• I managed to say something important and interesting about feminism in a way that looked new to me 
I assembled the piece without much method, except for trying to shift from source to source with a fairly regular rhythm, and stretching out with my feelings, as Obi-Wan exhorts me to do. I chose these three sources because they seemed to have something to do with each other in my head - no greater or lesser intention than that. I plucked out portions I'd marked as I was reading, but I had many more than are in the finished piece. I trimmed based on what felt right. 

My favorite part is "[blank sentence]." It's so very Magritte. 

Earlier this week, Entropy published my most recent interview in the Books I Hate (and Also Some I Like) series, with the redoubtable Lynn K. Hall. I had fun putting this interview together, and I assuaged my guilt about not having read her book at the time I started the interview with gulping it nearly whole when I sent her my follow-up questions, and then confessing to my failure, and then salving the guilt with a positive Amazon review. 

I highly recommend her book, and not just for people who commonly read this kind of memoir. It's a tightly written piece of work, a model of structure and efficiency. Beyond the book's craft, Lynn's story is phenomenal and necessary.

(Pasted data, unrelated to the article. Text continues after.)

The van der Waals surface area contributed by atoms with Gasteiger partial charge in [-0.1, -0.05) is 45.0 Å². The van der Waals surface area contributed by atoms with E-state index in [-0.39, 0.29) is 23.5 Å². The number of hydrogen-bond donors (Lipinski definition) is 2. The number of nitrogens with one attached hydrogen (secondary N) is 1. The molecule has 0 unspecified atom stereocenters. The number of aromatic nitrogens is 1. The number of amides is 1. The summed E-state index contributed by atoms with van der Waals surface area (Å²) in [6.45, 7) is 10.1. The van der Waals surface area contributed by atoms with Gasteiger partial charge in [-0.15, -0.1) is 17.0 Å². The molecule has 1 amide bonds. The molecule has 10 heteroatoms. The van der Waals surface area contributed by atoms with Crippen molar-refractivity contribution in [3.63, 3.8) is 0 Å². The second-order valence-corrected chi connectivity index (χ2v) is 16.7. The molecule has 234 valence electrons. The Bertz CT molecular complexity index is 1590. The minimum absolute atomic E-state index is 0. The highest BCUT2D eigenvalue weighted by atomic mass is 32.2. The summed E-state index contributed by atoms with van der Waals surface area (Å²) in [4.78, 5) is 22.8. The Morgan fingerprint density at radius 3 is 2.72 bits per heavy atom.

Lately I've been brewing ideas without executing them, and submitting work all over, which is my favorite phase to be in. Brewing feels so necessary and correct, and submitting work reminds me that I have indeed written things, which makes me feel accomplished. Actual writing phases are filled with uncertainty and the feeling that I'm floating through life without really living it, which sucks. Brewing and leaning on finished work is nicer. Of course, I risk treading water too long in the red section of this handy diagram.

Now that school's out (for summer / for ever) (?) I'm reading a lot. But the pile never seems to get smaller. I've started a sub-pile beyond the "to be read" pile: the "READ THESE NOW YOU JERK" pile, composed of friends' books. It's also pretty tall. 

Wednesday, June 14, 2017

I am tired of this